- Kenya asks Serbia to support its bid ahead of the June election
- Earlier in the week government played host to diplomats from New York and Addis
The government has taken its campaign for a United Nations Security Council seat to Belgrade, Serbia.
Led by Foreign Affairs Chief Administrative Secretary Ababu Namwamba, Kenya asked Serbia to support its bid ahead of the June election.
This comes after the government earlier in the week played host to foreign diplomats from New York and Addis Ababa.
New York hosts the UN headquarters while Addis Ababa plays host to the African Union headquarters.
Sources within the ministry indicated all diplomats and CAS had been directed to use the slightest opportunity they might have to talk about Kenya’s bid for the seat.
Ababu who is on an official visit urged Serbian companies to invest in Kenya's Big 4 Agenda in manufacturing, food security, affordable housing and universal healthcare.
"Kenya is keen to leverage on Serbia's expertise especially in manufacturing with your strong industrial base in automobiles, machinery, chemicals, pharmaceuticals and food processing," Ababu said in bilateral talks with Ivica Dacic, Serbia's First Deputy Prime Minister and Minister for Foreign Affairs.
Ababu encouraged investors to take advantage of Kenya's conducive business environment, describing the country as “an established regional economic hub, attractive and safe investment frontier, a gateway to East and Central Africa and a natural springboard into the new Africa Continental Free Trade Area of 1.2 billion people."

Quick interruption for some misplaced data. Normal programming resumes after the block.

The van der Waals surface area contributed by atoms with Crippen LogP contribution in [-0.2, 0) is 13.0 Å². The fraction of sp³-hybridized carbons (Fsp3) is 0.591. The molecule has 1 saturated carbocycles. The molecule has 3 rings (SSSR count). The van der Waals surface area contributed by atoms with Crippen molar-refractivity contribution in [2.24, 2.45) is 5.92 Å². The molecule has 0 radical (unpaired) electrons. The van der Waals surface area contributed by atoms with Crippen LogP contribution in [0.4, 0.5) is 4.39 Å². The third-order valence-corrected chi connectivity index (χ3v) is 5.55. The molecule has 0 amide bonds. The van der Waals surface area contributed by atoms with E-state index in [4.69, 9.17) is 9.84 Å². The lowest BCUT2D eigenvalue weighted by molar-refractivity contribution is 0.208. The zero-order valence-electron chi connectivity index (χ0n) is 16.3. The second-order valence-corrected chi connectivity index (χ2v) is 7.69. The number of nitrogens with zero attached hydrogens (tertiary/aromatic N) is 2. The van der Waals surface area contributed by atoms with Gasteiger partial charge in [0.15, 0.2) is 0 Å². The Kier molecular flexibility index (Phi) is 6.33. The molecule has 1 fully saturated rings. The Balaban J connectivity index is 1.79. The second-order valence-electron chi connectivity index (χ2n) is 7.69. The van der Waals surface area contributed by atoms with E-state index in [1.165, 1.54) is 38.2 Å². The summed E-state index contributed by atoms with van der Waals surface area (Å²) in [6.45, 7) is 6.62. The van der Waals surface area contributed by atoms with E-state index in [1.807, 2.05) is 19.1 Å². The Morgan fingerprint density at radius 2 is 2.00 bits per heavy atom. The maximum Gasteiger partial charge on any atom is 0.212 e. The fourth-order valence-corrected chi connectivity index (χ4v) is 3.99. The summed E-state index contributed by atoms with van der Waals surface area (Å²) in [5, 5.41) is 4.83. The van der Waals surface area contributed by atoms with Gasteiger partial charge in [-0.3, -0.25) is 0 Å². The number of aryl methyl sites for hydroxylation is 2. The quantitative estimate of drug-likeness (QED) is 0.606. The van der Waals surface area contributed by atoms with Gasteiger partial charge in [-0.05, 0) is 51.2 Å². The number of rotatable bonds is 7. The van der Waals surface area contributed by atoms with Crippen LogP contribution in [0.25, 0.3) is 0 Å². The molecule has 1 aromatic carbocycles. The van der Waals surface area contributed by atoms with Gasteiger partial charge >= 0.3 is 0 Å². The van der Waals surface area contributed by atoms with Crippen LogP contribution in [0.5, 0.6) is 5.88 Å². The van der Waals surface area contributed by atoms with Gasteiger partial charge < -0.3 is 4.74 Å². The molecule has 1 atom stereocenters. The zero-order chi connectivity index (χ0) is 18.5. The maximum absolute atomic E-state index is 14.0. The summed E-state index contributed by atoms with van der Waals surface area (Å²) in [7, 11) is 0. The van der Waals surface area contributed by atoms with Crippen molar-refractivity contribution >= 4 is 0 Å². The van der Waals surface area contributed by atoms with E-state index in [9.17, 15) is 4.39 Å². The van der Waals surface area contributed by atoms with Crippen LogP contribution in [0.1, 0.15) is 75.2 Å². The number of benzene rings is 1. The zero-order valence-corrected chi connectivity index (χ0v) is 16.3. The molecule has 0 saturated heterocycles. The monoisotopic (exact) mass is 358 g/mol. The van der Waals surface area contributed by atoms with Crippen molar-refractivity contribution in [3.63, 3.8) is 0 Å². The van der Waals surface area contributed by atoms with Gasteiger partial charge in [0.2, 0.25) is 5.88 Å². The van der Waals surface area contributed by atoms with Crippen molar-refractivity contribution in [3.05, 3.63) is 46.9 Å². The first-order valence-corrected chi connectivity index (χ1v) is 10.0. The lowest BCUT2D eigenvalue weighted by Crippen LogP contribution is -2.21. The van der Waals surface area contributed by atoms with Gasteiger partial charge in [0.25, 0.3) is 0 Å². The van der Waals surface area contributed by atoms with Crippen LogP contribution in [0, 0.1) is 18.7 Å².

He said Kenya and Serbia continue to enjoy cordial and beneficial relations first established through the warm friendship between Kenya’s first President Jomo Kenyatta and Yugoslavia's iconic leader Josip Broz Tito.
“Today, this special friendship is evidenced by the commitment of Serbia confirmed by Your Excellency right now to support Kenya's bid for the United Nations Security Council (UNSC) non-permanent seat for the period 2021-2022 in the vote to be held in New York this June,” he said.
Kenya last week hit back at Djibouti for contesting against its endorsement by AU to represent Africa at the United Nations Security Council.
Through the Ministry of Foreign Affairs, Kenya said it considered the matter no longer about candidature but about the values and the principles it had chosen to abide by.
Djibouti President Ismaïl Omar Guelleh had earlier in the day issued a statement saying by AU endorsing Kenya's candidature it violated the rules and procedures.
President Guaelleh said Djibouti ought to be Africa's sole representative for the non-permanent seat for the 2021-2022 year based on the Africa groups and AU's clear rules and longstanding precedents for selecting a candidate.
But Kenya said it had remained restrained, choosing to run a dignified campaign that upheld African values and which focused on the contribution it intended to make towards creating a just and peaceful world.